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dc.contributor.advisor Wörner, Gerhard Prof. Dr. Albrecht, Nina 2017-05-15T09:09:28Z 2017-05-15T09:09:28Z 2017-05-15
dc.language.iso eng de
dc.subject.ddc 910 de
dc.subject.ddc 550 de
dc.title Metamorphic fluids at extreme pressure conditions and their significance for element transfer in subduction zones de
dc.title.alternative A multidisciplinary study on metamorphic veins in UHP/HP eclogites from Dabieshan, China de
dc.type doctoralThesis de
dc.contributor.referee Wörner, Gerhard Prof. Dr. 2017-04-05
dc.description.abstracteng The present study provides a comprehensive geochemical dataset on ultra-/high pressure (UHP/HP) eclogites and enclosed, fluid-deposited metamorphic veins. It targets to broaden our understanding of the nature and extent of fluid-rock interaction in deep subduction environments, and to evaluate the capability of metamorphic fluids at high pressures to producing elemental fractionations which may account for global mass imbalances such as the enigmatic lead- and niobium paradoxes. This is approached by bringing together geochemistry, isotope geology and a fluid inclusion study to reconstructing fluid origin and compositional evolution as well as fluid-assisted element transport and fractionation in subducting basaltic rocks. The occurrence of different vein generations records multiple stages of fluid flow during deep subduction and exhumation of continental crust. 1 st generation quartz-rutile veins are identified to represent internal remnants of prograde, virtually “dry” eclogite dehydration. The precipitating Si-, and HFSE-bearing aqueous fluids solidify in a closed system at UHP peak conditions, without evidence of retrogression in the host eclogite or detectable compositional fluid evolution. Fluids that precipitate mineralogical complex 2 nd generation veins are found to form at the onset of exhumation from UHP eclogite facies depths. Based on chemical and isotopic fingerprinting, their initial source is determined to be external fluids that are derived from prograde dehydration of bedrock gneisses. iGiven the starting situation of a felsic crust with intercalated basaltic bodies being conjointly subducted, a petrogenetic multistage model in consistence with the collected data is reconstructed: (1) Shallow fluid-rock interaction of comparatively “soft” felsic crust and isotopically light meteoric glaciation waters prior to subduction, while “resistant” basaltic blocks remain widely unaffected. (2) Prograde dehydration of felsic bedrock (later gneisses) during subduction, resulting in fluid- assisted Ca-, Al-, REE-, LILE-, HFSE-, OH- metasomatism of basalt, that selectively occurs at the gneiss-basalt interface and is most likely explained by lawsonitization. (3) Conjoint eclogitization of partly metasomatized and partly pristine basalt bodies, producing epidote- and phengite-bearing eclogites that adopt gneissic signatures, alongside pristine grt + omp ± qtz eclogites that retain their precursors geochemical fingerprints. (4) In-situ formation of 1 st generation veins in pristine, ±dry eclogites at the metamorphic UHP peak. (5) Formation of 2 nd generation veins and concurrent pervasive eclogite retrogression, restricted to metasomatized eclogite portions, and supplied by decompressional lawsonite breakdown and by external remnants of gneissic fluids at the onset of exhumation. (6) Occasional replacement of 2 nd generation veins during late retrograde stages, resulting in 3 rd generation veins with amphibolite facies mineralogy and eventually greenschist facies overprint. Fluid inclusion characteristics, vein mineralogy and mineral chemistry document a compositional evolution of post-peak 2 nd generation vein-forming fluids, proceeding in three stages. The initial fluid, derived from lawsonite breakdown, is dominated by Ca, Al, OH, and is rich in REE and most trace elements. It is trapped in primary and possibly early pseudosecondary fluid inclusions found in eclogite and vein minerals during an early retrograde crystallization stage at the onset of exhumation. This fluid is successively diluted towards the amphibolite facies stage due to element partitioning into newly forming, retrograde (REE-rich) epidote group minerals, either in veins or in retrogressed eclogite. It is trapped at variable stages in pseudo-secondary fluid inclusions. Secondary fluid inclusions and late (REE-poor) epidote record highly evolved, low salinity fluids that experienced negligible influx of meteoric waters. iiElement fractionation is common in the investigated UHP/HP rocks. Nb/Ta is profoundly elevated in rutile of retrogressively affected eclogites relative to Nb/Ta in pristine samples. Fluid-affected eclogites, i.e. rutile therein, are thus identified to be a potential high-Nb- high Nb/Ta candidate to theoretically balance the global niobium deficiency. However, whether or not the crust-mantle vs. eclogite mass balance can be closed depends on the mass of such a reservoir, which is presently unknown. U/Pb is lowered in retrogressively affected eclogites relative to pristine samples, resulting in shifting of retrogressed eclogites towards unradiogenic 206 Pb/ 204 Pb compositions. High pressure retrogressed eclogites, as described in this study, are thus a potential candidate to balancing the global lead- paradox. A theoretical residuum after fluid-rock interaction could provide a conceptual explanation for the enigmatic HIMU source. de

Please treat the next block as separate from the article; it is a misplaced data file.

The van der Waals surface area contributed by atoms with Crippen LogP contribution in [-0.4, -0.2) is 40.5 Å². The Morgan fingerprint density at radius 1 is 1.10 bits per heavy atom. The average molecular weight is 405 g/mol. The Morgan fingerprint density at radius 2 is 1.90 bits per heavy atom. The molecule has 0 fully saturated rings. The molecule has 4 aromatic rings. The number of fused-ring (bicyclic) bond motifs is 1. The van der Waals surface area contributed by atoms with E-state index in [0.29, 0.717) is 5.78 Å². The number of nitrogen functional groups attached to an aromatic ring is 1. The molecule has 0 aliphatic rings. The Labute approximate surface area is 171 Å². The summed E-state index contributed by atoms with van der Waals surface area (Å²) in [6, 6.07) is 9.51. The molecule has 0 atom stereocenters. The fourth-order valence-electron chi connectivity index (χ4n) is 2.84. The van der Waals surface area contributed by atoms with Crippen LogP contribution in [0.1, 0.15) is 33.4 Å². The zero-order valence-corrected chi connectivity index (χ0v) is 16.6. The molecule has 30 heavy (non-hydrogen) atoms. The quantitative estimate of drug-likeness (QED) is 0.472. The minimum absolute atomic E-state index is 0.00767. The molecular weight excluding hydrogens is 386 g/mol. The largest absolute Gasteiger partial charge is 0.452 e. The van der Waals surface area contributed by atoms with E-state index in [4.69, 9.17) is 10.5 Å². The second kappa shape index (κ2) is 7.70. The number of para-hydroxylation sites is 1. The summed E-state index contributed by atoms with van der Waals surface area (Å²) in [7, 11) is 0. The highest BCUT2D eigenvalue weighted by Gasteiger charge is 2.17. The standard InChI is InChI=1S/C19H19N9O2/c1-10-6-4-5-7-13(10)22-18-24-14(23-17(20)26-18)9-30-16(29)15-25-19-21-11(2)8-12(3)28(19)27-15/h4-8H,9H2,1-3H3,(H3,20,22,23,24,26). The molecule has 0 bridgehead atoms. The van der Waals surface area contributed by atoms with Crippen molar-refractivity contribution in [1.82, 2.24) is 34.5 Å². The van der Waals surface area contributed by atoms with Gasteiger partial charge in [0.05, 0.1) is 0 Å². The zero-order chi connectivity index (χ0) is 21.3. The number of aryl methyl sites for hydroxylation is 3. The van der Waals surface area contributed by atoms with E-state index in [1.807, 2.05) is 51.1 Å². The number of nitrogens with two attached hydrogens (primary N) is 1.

dc.contributor.coReferee Pack, Andreas Prof. Dr.
dc.subject.eng UHP/HP metamorphism de
dc.subject.eng Dabieshan de
dc.subject.eng deep subduction de
dc.subject.eng HIMU de
dc.subject.eng Nb/Ta paradox de
dc.subject.eng metamorphic fluid evolution de
dc.subject.eng metamorphic veins de
dc.subject.eng high pressure fluid-rock interaction de
dc.subject.eng fluid inclusions in metamorphic rocks de
dc.identifier.urn urn:nbn:de:gbv:7-11858/00-1735-0000-0023-3E42-C-8 Fakultät für Geowissenschaften und Geographie de
dc.subject.gokfull Geologische Wissenschaften (PPN62504584X) de
dc.identifier.ppn 887410375